Other notable examples of agency proceedings that might be slowed by a shutdown include the Federal Communications Commission’s rulemaking to combat digital discrimination; the National Telecommunications and Information Administration’s distribution of broadband grants, and as Commerce Secretary Gina Raimondo told the House Science Committee this week, export control regulations and distribution of CHIPS Act funding.
Second, when OFR’s own appropriations have lapsed, even funded agencies, such as fee-funded agencies like the Patent and Trademark Office and the Food and Drug Administration, do not have carte blanche to publish Federal Register documents as usual. Citing opinions of the Office of Legal Counsel, OFR has advised that funded agencies may only publish when “delaying publication until the end of the appropriations lapse would prevent or significantly damage the execution of funded functions at the agency,” and emphasizes that “[d]ocuments related to normal or routine activities of Federal agencies, even if funded under prior year appropriations, will not be published.” Office of Management and Budget guidance also acknowledges that ordinarily Federal Register publication is suspended, but that publication may still occur in circumstances where “necessary to support funded agencies or an excepted activity of unfunded agencies.”
At a minimum, delay in Federal Register publication of agency actions increases uncertainty for regulated stakeholders as the regulatory process remains frozen. Delays also have potentially significant implications for the Administration’s regulatory agenda, particularly as the 2024 elections approach.
Under the Congressional Review Act (CRA), agencies must submit any final rule to Congress before it takes effect. If Congress enacts a joint resolution of disapproval—and the president signs the resolution into law—the rule is nullified. The CRA also provides special procedures to ensure Congress can quickly consider disapproval resolutions. In particular, disapproval resolutions are “fast tracked” in the Senate if they are introduced within 60 days of submission by the agency. CRA resolutions introduced within this time limit may be moved out of committee to the floor on an accelerated timeline, may be called up for floor debate at any time, and, critically, are not subject to the Senate filibuster, allowing for passage by a simple majority vote rather than the 60-vote threshold required for most legislation.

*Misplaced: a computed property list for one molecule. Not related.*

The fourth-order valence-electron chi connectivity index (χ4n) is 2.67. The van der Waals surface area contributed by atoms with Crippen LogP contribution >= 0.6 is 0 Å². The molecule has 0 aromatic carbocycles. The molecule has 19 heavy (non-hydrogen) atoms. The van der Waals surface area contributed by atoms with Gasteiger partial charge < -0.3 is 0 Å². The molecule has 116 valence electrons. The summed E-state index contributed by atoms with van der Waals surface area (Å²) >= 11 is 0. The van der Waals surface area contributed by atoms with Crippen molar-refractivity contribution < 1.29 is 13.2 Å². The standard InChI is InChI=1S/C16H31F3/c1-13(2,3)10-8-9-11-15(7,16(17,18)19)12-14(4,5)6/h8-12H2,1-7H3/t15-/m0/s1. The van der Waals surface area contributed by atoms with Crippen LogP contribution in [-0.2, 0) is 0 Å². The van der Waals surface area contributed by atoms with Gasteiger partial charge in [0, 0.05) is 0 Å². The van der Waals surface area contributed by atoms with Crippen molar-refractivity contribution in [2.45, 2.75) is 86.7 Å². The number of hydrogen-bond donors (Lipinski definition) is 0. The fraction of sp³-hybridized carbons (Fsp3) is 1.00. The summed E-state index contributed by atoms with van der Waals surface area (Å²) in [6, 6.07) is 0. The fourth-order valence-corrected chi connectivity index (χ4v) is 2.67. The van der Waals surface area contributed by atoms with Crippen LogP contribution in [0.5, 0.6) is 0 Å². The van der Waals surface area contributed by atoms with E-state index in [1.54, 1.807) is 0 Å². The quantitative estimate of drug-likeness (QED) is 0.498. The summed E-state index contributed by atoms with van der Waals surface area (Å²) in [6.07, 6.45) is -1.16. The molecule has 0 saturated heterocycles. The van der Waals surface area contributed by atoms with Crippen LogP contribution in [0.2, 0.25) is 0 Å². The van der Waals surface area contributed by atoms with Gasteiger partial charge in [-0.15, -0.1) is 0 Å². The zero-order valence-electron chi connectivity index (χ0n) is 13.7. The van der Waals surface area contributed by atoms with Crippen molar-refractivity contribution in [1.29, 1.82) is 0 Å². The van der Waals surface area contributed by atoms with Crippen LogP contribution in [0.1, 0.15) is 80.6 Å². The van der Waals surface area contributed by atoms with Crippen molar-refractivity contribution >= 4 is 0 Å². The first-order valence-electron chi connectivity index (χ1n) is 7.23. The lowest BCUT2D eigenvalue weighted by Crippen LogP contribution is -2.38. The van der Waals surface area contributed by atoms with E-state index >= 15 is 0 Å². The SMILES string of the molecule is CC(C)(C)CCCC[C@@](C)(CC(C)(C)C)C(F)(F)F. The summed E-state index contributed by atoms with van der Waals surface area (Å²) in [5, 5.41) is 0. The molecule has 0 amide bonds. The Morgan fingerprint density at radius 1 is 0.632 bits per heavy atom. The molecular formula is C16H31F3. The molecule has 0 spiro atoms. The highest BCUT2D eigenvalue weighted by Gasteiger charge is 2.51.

Significantly, the CRA contains a “lookback” provision that resets the 60-day clock for introducing a CRA resolution if Congress adjourns sine die—i.e., at the end of the Congress—within 60 session days in the Senate or 60 legislative days in the House. The lookback period gives Congress considerable leverage over the timing of agency rulemakings in an election year: because Congress is often out of session for long stretches around federal elections, 60 session or legislative days can mean rules issued even earlier in the year can be eligible for CRA disapproval. In 2021, for example, the lookback provision allowed the Democratic-controlled Congress to invoke the CRA against any Trump Administration rules finalized after August 21, 2020—nearly 5 months before the new Congress took office, and nearly 3 months before the 2020 elections.
As the 2024 elections approach, with control of both Congress and the White House in play, the Biden Administration will be closely examine the 2024 congressional calendar to complete key rulemakings before the CRA lookback period begins. A lengthy shutdown that delays agency regulatory processes will push agency actions closer to the deadline and complicate efforts to insulate rules from congressional review in the event of a shift in the balance of power in Washington.
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This article is also published on Law360.